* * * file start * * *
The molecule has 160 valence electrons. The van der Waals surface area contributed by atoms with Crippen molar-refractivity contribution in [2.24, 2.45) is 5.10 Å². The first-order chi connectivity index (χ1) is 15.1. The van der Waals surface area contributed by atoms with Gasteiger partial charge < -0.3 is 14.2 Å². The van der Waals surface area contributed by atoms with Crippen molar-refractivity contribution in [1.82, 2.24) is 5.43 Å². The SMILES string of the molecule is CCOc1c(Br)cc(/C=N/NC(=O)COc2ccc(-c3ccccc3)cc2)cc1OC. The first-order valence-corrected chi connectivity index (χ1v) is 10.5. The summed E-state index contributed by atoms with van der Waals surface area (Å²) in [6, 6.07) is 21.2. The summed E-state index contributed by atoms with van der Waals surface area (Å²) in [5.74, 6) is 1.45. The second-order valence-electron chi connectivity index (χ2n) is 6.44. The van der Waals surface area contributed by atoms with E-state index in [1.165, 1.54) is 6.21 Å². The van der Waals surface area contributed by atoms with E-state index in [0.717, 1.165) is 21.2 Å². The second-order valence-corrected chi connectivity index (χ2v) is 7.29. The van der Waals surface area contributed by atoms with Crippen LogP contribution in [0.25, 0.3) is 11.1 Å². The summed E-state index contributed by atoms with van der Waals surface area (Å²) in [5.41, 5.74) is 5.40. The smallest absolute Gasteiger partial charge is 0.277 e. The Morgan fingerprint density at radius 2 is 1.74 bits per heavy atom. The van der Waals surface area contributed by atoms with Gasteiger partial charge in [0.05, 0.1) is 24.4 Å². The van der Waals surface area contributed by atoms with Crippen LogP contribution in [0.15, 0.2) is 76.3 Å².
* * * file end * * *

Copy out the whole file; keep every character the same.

The molecule has 160 valence electrons. The van der Waals surface area contributed by atoms with Crippen molar-refractivity contribution in [2.24, 2.45) is 5.10 Å². The first-order chi connectivity index (χ1) is 15.1. The van der Waals surface area contributed by atoms with Gasteiger partial charge < -0.3 is 14.2 Å². The van der Waals surface area contributed by atoms with Crippen molar-refractivity contribution in [1.82, 2.24) is 5.43 Å². The SMILES string of the molecule is CCOc1c(Br)cc(/C=N/NC(=O)COc2ccc(-c3ccccc3)cc2)cc1OC. The first-order valence-corrected chi connectivity index (χ1v) is 10.5. The summed E-state index contributed by atoms with van der Waals surface area (Å²) in [6, 6.07) is 21.2. The summed E-state index contributed by atoms with van der Waals surface area (Å²) in [5.74, 6) is 1.45. The second-order valence-electron chi connectivity index (χ2n) is 6.44. The van der Waals surface area contributed by atoms with E-state index in [1.165, 1.54) is 6.21 Å². The van der Waals surface area contributed by atoms with E-state index in [0.717, 1.165) is 21.2 Å². The second-order valence-corrected chi connectivity index (χ2v) is 7.29. The van der Waals surface area contributed by atoms with Crippen LogP contribution in [0.25, 0.3) is 11.1 Å². The summed E-state index contributed by atoms with van der Waals surface area (Å²) in [5.41, 5.74) is 5.40. The smallest absolute Gasteiger partial charge is 0.277 e. The Morgan fingerprint density at radius 2 is 1.74 bits per heavy atom. The van der Waals surface area contributed by atoms with Gasteiger partial charge in [0.05, 0.1) is 24.4 Å². The van der Waals surface area contributed by atoms with Crippen LogP contribution in [0.15, 0.2) is 76.3 Å².